David Weaver openly and honestly shared his experiences ‘without filter’ as a Black man from a Caribbean heritage (of which he was clearly proud) with racial issues both professional and personal and which he covered for all non-white people. He is a constantly pro-active advocate for change and again highlighted a need for white people, white champions, to understand the power and influence they have to make significant changes within racial diversity. Both he and Myira had talked about ‘white privilege and fragility’ and the importance that this is challenged! His talk invited us to look outside of the counselling room, to the world around us and the racial and other injustices, daily dangers and poverty that many experience. David reminded us to think about allyship in its comprehensive terms – it cannot just be theoretical learning it prompts us as counsellors and psychotherapists to be more aware and pro-active even if such thoughts provoke unsettling or scary feelings. He said his mother always told him ‘if you want to point a finger, remember there are three pointing back at you’! Wise words, wise woman.
Sandy Vado and Marvis Stewart, both part of the HACP family, generously shared their insights and experience with Helen and I as we put the conference together. They also agreed to be part of its Q&A panel together with Myira and David, its chair. Feedback showed the panel had been a ‘great platform for audience participation’ and that its members shared their vulnerabilities and experiences, offering honest, informed and sometimes challenging answers to questions raised. The balance and cohesion between the four of them showed in their level of experience and the different viewpoints and issues they raised. Four was definitely an excellent number for this task and their openness regarding their own lived experiences was certainly humbling.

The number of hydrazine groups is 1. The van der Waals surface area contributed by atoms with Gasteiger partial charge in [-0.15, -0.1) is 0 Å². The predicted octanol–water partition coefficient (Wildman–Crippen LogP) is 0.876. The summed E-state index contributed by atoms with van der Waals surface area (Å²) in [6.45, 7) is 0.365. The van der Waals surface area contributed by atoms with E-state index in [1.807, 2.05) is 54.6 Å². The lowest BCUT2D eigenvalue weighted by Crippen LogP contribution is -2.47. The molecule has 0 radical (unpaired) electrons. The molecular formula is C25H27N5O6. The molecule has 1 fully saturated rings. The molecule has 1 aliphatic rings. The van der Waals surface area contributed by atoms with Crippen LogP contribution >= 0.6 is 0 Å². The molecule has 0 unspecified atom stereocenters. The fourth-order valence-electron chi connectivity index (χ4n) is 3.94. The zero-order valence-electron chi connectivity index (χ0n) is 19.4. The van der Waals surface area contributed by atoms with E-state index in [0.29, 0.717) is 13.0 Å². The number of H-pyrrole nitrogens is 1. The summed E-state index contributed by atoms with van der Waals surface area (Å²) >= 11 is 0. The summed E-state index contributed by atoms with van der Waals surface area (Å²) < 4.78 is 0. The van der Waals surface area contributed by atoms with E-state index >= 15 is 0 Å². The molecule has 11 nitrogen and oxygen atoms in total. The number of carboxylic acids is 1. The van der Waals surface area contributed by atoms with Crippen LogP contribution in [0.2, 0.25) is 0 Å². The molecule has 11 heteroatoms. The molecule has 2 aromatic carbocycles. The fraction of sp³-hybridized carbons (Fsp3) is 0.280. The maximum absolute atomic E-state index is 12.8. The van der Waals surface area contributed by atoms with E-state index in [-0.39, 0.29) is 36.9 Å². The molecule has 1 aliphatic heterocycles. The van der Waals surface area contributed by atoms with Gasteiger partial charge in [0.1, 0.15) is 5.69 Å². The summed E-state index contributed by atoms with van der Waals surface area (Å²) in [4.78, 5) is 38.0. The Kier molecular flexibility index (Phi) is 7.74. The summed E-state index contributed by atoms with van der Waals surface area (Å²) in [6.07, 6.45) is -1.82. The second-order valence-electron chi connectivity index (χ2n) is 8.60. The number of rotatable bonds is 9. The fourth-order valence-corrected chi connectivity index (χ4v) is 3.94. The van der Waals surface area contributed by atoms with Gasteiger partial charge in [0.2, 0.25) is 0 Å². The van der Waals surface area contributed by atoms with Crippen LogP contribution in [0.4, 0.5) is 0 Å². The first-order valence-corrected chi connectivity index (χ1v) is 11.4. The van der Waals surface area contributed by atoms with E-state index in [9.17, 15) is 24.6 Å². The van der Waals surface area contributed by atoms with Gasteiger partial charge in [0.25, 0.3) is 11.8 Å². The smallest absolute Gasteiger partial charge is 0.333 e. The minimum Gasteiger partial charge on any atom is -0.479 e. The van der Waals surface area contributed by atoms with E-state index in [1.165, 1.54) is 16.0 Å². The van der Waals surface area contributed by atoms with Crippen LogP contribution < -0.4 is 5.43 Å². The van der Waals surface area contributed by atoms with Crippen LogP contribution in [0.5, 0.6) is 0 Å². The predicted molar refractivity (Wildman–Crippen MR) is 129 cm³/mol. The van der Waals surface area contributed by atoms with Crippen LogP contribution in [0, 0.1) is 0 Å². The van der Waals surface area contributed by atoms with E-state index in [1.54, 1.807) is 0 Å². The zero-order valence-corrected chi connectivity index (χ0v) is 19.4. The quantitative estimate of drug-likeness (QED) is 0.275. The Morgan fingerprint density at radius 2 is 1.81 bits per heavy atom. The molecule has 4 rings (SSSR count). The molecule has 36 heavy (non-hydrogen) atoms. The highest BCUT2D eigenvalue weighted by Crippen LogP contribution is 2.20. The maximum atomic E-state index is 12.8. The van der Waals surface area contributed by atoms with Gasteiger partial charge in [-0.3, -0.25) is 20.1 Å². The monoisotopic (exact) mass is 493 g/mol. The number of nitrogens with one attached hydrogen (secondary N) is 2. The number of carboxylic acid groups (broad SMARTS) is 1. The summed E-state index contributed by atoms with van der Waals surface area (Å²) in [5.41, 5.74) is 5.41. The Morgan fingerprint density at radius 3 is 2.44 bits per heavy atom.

Myira Khan and David Weaver shared their knowledge, passion and personal experiences of the need for Black, Brown and all marginalised communities to no longer experience racial discrimination, other discrimination or oppression resulting in fear of accessing help or therapy. This situation must change professionally and personally so that therapists and their professional bodies ensure the non-judgemental equity of access to therapy for all in an anti-oppressive and anti-racial way – working within diversity. An enormous thank you to Myira, David, Sandy & Marvis. for your time, wisdom, sharing and challenge.
The venue, Chilworth Manor Hotel is an attractive and nurturing place, and the staff were willing, polite and pleased to help even when we had to ask them to improve something.